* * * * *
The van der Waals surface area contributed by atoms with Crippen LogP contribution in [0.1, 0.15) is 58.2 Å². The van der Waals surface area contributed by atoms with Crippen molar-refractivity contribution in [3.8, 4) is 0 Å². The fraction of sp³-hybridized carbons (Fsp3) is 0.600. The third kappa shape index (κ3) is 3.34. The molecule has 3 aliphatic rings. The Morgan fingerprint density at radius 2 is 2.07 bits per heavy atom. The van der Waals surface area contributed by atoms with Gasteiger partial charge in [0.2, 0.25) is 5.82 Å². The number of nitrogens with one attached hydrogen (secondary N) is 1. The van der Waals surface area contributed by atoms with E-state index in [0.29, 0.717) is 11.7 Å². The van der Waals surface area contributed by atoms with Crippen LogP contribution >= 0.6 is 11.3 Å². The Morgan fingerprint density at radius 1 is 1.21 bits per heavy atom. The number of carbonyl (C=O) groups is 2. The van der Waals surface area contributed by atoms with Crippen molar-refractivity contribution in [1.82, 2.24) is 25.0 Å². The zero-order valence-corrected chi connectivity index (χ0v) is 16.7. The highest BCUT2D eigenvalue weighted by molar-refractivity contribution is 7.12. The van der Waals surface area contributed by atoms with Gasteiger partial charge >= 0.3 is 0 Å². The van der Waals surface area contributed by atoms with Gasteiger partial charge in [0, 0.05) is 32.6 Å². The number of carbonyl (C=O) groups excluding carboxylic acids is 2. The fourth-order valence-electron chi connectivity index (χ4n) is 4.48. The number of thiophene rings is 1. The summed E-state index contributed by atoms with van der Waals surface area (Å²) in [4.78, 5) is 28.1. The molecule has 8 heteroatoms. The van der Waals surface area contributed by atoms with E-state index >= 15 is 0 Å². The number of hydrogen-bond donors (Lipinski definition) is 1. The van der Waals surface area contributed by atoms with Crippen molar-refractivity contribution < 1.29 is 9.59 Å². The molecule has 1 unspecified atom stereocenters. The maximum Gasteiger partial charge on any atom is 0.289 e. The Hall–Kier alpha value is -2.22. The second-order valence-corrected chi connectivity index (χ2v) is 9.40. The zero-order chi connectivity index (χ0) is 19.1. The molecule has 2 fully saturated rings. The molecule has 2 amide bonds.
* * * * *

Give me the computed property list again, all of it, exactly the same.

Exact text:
The van der Waals surface area contributed by atoms with Crippen LogP contribution in [0.1, 0.15) is 58.2 Å². The van der Waals surface area contributed by atoms with Crippen molar-refractivity contribution in [3.8, 4) is 0 Å². The fraction of sp³-hybridized carbons (Fsp3) is 0.600. The third kappa shape index (κ3) is 3.34. The molecule has 3 aliphatic rings. The Morgan fingerprint density at radius 2 is 2.07 bits per heavy atom. The van der Waals surface area contributed by atoms with Gasteiger partial charge in [0.2, 0.25) is 5.82 Å². The number of nitrogens with one attached hydrogen (secondary N) is 1. The van der Waals surface area contributed by atoms with E-state index in [0.29, 0.717) is 11.7 Å². The van der Waals surface area contributed by atoms with Crippen LogP contribution >= 0.6 is 11.3 Å². The Morgan fingerprint density at radius 1 is 1.21 bits per heavy atom. The number of carbonyl (C=O) groups is 2. The van der Waals surface area contributed by atoms with Crippen molar-refractivity contribution in [1.82, 2.24) is 25.0 Å². The zero-order valence-corrected chi connectivity index (χ0v) is 16.7. The highest BCUT2D eigenvalue weighted by molar-refractivity contribution is 7.12. The van der Waals surface area contributed by atoms with Gasteiger partial charge >= 0.3 is 0 Å². The van der Waals surface area contributed by atoms with Gasteiger partial charge in [0, 0.05) is 32.6 Å². The number of carbonyl (C=O) groups excluding carboxylic acids is 2. The fourth-order valence-electron chi connectivity index (χ4n) is 4.48. The number of thiophene rings is 1. The summed E-state index contributed by atoms with van der Waals surface area (Å²) in [4.78, 5) is 28.1. The molecule has 8 heteroatoms. The van der Waals surface area contributed by atoms with E-state index >= 15 is 0 Å². The number of hydrogen-bond donors (Lipinski definition) is 1. The van der Waals surface area contributed by atoms with Crippen molar-refractivity contribution < 1.29 is 9.59 Å². The molecule has 1 unspecified atom stereocenters. The maximum Gasteiger partial charge on any atom is 0.289 e. The Hall–Kier alpha value is -2.22. The second-order valence-corrected chi connectivity index (χ2v) is 9.40. The zero-order chi connectivity index (χ0) is 19.1. The molecule has 2 fully saturated rings. The molecule has 2 amide bonds.